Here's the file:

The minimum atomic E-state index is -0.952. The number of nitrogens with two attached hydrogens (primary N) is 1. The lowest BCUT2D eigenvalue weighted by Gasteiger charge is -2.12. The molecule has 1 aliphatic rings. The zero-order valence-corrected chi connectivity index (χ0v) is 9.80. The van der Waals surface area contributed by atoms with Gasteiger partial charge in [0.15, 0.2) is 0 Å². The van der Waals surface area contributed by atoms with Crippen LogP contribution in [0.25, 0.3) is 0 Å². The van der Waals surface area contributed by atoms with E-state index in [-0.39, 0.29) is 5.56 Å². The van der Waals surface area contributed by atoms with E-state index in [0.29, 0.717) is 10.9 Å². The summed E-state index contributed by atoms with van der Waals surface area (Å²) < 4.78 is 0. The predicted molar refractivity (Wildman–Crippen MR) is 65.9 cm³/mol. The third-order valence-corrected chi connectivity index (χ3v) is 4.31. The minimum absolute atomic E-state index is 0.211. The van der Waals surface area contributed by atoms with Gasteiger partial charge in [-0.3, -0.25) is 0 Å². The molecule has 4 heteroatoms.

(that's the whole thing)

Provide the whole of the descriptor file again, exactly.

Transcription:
The minimum atomic E-state index is -0.952. The number of nitrogens with two attached hydrogens (primary N) is 1. The lowest BCUT2D eigenvalue weighted by Gasteiger charge is -2.12. The molecule has 1 aliphatic rings. The zero-order valence-corrected chi connectivity index (χ0v) is 9.80. The van der Waals surface area contributed by atoms with Gasteiger partial charge in [0.15, 0.2) is 0 Å². The van der Waals surface area contributed by atoms with Crippen LogP contribution in [0.25, 0.3) is 0 Å². The van der Waals surface area contributed by atoms with E-state index in [-0.39, 0.29) is 5.56 Å². The van der Waals surface area contributed by atoms with E-state index in [0.29, 0.717) is 10.9 Å². The summed E-state index contributed by atoms with van der Waals surface area (Å²) < 4.78 is 0. The predicted molar refractivity (Wildman–Crippen MR) is 65.9 cm³/mol. The third-order valence-corrected chi connectivity index (χ3v) is 4.31. The minimum absolute atomic E-state index is 0.211. The van der Waals surface area contributed by atoms with Gasteiger partial charge in [-0.3, -0.25) is 0 Å². The molecule has 4 heteroatoms.